A. Ineffective assistance of counsel – legally inconsistent verdicts
Appellant first claims that he received ineffective assistance of counsel because his trial counsel failed to move for a new trial after the jury returned legally inconsistent verdicts and his appellate counsel failed to raise the issue on direct appeal. Appellant premises this claim on his argument that the district court erred when it convicted him of completed third-degree criminal sexual conduct because the jury's guilty verdict for that offense is legally inconsistent with the jury's guilty verdict for attempted third-degree criminal sexual conduct. “Whether verdicts are legally inconsistent is a question of law, which we review de novo.” Steward v. State, 950 N.W.2d 750, 755 (Minn. 2020).
“Convicting a defendant ․ after a jury renders legally inconsistent verdicts is an error.” Id. To evaluate whether two verdicts are legally inconsistent, we must consider the elements of the challenged offenses. See id. at 755-56. “Verdicts are legally inconsistent only when proof of the elements of one offense negates a necessary element of another offense.” Id. at 755 (quotation omitted). We conclude the language in both statutes plainly sets forth the elements of these offenses and, when applying the plain language, the verdicts are legally consistent. See State v. Pakhnyuk, 926 N.W.2d 914, 920 (Minn. 2019) (“The plain language of the statute controls when the meaning of the statute is unambiguous.”).
Here, for the jury to find appellant guilty of completed third-degree criminal sexual conduct, the state needed to prove: (1) appellant knew or had reason to know that A.D. was physically helpless and (2) he intentionally engaged in sexual penetration of A.D. Minn. Stat. § 609.344, subd. 1(d); see also State v. Khalil, 956 N.W.2d 627, 632 (Minn. 2021) (discussing the elements of Minn. Stat. § 609.344, subd. 1(d)); State v. Wenthe, 865 N.W.2d 293, 302 (Minn. 2015) (“Generally, criminal sexual conduct offenses require only an intent to sexually penetrate ․”). For a jury to find appellant guilty of attempted third-degree criminal sexual conduct, the state needed to prove: (1) appellant's “intent to commit” the elements of a completed third-degree criminal sexual conduct and (2) that he took a “substantial step toward” doing so. Minn. Stat. § 609.17, subd. 1.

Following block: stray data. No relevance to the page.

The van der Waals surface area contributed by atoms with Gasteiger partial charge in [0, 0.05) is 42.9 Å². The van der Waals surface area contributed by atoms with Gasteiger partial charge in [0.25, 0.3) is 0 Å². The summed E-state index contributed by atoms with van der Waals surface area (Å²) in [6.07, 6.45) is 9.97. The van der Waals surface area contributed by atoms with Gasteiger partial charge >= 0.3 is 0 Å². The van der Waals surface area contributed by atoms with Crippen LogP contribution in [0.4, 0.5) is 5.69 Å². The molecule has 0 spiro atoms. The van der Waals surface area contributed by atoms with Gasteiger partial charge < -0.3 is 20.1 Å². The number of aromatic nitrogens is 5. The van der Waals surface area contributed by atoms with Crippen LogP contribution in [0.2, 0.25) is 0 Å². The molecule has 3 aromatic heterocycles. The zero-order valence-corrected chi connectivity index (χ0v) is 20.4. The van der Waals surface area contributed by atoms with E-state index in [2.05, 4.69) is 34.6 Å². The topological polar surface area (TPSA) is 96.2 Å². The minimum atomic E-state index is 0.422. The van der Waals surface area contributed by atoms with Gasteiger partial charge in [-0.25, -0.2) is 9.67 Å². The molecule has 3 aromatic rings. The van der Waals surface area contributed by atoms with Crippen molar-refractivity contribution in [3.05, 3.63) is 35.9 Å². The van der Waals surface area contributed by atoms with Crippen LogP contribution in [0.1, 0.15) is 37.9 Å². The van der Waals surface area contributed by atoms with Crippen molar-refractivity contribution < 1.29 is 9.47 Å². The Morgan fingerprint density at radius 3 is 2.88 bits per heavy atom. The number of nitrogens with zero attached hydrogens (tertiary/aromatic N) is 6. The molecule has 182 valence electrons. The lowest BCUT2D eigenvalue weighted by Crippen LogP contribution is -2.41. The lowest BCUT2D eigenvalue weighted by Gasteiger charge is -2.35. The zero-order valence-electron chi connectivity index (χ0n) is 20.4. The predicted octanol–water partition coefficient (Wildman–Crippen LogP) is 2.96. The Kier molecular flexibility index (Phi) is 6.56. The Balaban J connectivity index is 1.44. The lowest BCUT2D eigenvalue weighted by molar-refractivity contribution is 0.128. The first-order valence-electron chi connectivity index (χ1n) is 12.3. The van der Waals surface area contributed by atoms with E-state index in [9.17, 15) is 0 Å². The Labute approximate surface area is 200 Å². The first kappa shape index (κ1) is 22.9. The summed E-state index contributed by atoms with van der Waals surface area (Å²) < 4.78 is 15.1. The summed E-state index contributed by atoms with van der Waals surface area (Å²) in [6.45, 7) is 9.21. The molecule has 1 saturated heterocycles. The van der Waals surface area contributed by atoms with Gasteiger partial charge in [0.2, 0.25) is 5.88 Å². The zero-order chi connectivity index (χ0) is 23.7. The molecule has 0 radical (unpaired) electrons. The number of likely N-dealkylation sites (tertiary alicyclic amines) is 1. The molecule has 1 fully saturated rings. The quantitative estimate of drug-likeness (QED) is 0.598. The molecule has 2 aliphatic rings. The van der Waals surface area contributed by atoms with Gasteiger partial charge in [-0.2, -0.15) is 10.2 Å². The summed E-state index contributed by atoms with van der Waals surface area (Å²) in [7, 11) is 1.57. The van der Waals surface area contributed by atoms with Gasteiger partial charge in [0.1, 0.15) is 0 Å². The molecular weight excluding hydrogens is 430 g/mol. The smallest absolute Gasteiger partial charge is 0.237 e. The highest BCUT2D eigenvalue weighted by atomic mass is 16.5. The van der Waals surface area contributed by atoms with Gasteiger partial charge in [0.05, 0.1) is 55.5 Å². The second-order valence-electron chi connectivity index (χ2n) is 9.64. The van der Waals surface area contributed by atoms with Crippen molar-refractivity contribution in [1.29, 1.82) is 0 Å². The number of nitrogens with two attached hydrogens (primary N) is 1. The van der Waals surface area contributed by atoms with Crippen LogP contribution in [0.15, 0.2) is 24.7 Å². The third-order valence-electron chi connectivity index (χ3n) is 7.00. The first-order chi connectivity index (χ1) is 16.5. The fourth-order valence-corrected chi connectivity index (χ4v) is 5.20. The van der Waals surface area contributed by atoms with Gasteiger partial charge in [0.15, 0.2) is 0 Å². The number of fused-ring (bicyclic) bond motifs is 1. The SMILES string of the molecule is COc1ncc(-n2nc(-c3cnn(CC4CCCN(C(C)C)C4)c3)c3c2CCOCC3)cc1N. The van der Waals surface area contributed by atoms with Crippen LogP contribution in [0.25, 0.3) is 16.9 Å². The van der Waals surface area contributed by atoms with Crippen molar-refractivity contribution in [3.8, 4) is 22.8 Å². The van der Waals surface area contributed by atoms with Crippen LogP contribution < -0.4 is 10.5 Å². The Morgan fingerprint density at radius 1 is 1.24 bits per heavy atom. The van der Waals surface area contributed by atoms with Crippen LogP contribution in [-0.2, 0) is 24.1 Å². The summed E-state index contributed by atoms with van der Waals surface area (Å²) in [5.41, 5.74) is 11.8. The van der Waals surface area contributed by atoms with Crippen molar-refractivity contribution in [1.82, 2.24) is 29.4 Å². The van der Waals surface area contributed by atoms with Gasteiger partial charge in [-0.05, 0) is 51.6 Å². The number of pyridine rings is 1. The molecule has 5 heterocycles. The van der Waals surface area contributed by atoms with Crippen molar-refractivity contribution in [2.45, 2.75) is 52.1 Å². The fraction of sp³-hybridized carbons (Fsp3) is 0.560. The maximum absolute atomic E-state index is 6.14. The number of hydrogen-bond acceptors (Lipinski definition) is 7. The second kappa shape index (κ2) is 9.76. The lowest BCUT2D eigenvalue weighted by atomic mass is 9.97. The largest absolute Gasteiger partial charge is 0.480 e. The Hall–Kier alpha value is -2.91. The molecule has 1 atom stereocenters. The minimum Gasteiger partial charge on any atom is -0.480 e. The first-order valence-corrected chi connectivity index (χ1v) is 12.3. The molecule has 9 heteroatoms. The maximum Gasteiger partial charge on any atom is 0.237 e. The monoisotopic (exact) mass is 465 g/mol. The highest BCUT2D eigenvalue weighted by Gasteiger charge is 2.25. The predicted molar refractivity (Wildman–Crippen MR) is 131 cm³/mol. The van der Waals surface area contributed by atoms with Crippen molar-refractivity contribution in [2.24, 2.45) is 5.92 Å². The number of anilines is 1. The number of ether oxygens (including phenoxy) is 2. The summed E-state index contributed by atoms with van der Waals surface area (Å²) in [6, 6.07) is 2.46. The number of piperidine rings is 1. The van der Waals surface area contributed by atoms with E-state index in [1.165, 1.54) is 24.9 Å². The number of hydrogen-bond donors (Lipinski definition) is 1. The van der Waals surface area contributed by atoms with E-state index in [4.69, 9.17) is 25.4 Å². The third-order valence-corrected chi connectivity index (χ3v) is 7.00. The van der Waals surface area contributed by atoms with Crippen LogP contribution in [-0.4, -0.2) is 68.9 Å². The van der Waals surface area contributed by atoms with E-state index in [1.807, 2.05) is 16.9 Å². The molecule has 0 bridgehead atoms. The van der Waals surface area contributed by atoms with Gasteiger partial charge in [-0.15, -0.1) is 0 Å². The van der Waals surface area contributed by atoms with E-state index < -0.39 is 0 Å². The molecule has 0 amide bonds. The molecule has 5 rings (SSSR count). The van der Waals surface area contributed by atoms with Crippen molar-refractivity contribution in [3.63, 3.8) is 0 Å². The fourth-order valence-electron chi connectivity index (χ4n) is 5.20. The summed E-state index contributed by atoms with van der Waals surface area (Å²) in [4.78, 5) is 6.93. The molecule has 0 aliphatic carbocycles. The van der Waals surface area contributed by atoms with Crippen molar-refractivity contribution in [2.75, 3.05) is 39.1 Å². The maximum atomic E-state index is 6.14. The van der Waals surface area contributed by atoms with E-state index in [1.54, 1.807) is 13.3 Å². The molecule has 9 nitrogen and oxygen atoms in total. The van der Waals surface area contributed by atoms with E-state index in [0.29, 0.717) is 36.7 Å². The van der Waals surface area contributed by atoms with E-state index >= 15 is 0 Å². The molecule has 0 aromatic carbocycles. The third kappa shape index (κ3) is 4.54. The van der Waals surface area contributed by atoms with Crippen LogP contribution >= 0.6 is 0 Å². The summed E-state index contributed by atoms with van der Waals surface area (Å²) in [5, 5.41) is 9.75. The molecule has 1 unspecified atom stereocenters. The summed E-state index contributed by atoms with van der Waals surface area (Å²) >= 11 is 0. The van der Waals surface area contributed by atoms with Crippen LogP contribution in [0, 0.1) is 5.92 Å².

Comparing the governing statutes, the elements of completed third-degree criminal sexual conduct do not negate the elements of attempted third-degree criminal sexual conduct. The inverse is also true; the elements of attempted third-degree criminal sexual conduct do not negate the elements of completed third-degree criminal sexual conduct. Moreover, logically, there is nothing inconsistent with a person intending to commit third-degree criminal sexual conduct and then moving on to complete the crime.
Appellant disagrees, arguing that Minnesota caselaw adds a tacit third element to attempt—that the underlying substantive crime is not completed—which completed third-degree criminal sexual conduct directly negates. To support his argument, appellant cites State v. Dumas, in which the supreme court defined attempt as “an overt act or acts done with intent to commit the particular crime, and tending, but failing, to accomplish it.” 118 Minn. 77, 136 N.W. 311, 313 (1912) (emphasis added). But the supreme court in Dumas interpreted an older version of the attempt statute, which stated: “An act done with intent to commit a crime, and tending, but failing, to accomplish it, is an attempt to commit that crime.” Id. (quoting Minn. Rev. Laws § 4771 (1905)). The legislature removed the “but failing, to accomplish it” language from the attempt statute in 1963.7 Minn. Stat. § 609.17, amended by 1963 Minn. Laws. ch. 753, art. I, at 1198. Thus, the legislature abrogated pre-1963 caselaw interpreting the attempt statute to require proof that the underlying crime was not completed.